Reveals heterogeneity of cells: numbers, size distribution, physiological and biochemical characteristics
Requires specialist training
Efficiency of biofilm removal from surface unknown
|Vives-Rego et al., 2000; Williams et al., 1999|
|BioFilm Ring Test®||A magnetic bead solution is added to bacterial cultures on a microtitre plate. After a period of incubation a magnet is used to assemble the non-immobilized beads to the bottom of the well. The resulting spot is quantified through specialized image algorithms.||Easy to operate|
Sensitive to early stages of biofilm formation
Results obtained quickly
|Cannot be used to quantify biofilm formation in nature|
No information on phylogeny or morphology obtained as with microscopy
|Chavant et al., 2007|
|MagPI System||Magnetic beads are applied to the biofilm and exposed to an incrementally increasing magnetic force. The force at which the beads are recaptured from the surface can be taken as an indication of the extent of biofilm formation.||Easy to operate|
Can be used to measure biofilm formation on any surface
Sensitive to early stages of biofilm formation
Results obtained rapidly
No information on phylogeny or morphology obtained as with microscopy
|Larson et al., 2009|
The current to the probe is gradually increased (~ 0.2A increments). As the current increases so too does the magnetic force acting on the particles.
Four levels of particle response to the increasing magnetic field have been identified. The fourth level is the least subjective and should therefore be taken as the end point of the experiment (Figure 2).
Prior to repeat measurements being taken on the same test surface it is made certain that no particles from a previous measurement remain in the area to be tested.
It is advisable to calibrate at the start, during and at end of an experiment to account for changes in the coil resistance that would result in a loss of magnetic field strength.
4. Calibrations and magnetic force equation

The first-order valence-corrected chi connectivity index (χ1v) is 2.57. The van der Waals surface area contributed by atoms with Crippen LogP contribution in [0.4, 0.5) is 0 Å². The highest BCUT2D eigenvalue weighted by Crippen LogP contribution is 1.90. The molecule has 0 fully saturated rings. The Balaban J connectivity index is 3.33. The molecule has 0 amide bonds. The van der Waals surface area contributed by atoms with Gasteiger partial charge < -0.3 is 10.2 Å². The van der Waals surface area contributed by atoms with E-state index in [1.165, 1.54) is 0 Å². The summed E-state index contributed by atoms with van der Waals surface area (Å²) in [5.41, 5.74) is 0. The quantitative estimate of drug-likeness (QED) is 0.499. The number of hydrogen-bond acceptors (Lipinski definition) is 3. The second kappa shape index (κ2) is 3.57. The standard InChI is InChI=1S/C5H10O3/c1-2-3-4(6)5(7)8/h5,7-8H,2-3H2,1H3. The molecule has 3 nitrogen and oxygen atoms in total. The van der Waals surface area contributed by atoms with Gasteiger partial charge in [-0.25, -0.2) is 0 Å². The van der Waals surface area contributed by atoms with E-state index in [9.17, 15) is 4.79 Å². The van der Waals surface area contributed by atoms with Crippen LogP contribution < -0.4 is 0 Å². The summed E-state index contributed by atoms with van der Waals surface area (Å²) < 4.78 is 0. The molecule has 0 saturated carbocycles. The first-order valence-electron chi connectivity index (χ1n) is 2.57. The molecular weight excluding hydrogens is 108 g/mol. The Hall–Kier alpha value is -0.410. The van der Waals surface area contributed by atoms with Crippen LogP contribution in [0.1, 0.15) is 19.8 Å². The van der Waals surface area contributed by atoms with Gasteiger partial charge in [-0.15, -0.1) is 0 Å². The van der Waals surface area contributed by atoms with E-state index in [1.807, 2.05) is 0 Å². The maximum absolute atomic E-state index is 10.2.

Calibrations enable comparison of results obtained using different MagPI probes or in different laboratories or experiments. To calibrate the device the probe is placed at a set distance above a sensor connected to a Gauss meter. The voltage and current are increased incrementally (0.2V/ ~0.1A per increment) while all other factors remain constant. The magnetic flux density (MFD) for each voltage increase is measured by the Gauss meter in mTesla and recorded. Calibrations have been carried out with the probe submerged in both distilled water and seawater at distances of 5, 7 and 10mm between the probe and the Gauss meter sensor. Each calibration was carried out in triplicate.
No significant difference was found between the freshwater and distilled water calibrations (α=0.05). There was a strong linear relationship between voltage and MFD at all distances (r2: 5mm = 0.99; 7mm = 0.99; 10mm = 0.99). When measuring the adhesive capacity of a test surface the voltage at which particles are uplifted from the surface (stage 4) is recorded and the MFD can later be calculated from the straight line equation obtained in calibrations (Figure 3).
The attractive magnet force acting on the particles at the point of uplift can be calculated according to the following equation:
Where B is the MFD, A is the area of the magnetic pole facing the test surface and µ0 is the permeability of free space (constant during measurements in the same medium).
5. Biofilms in aquatic systems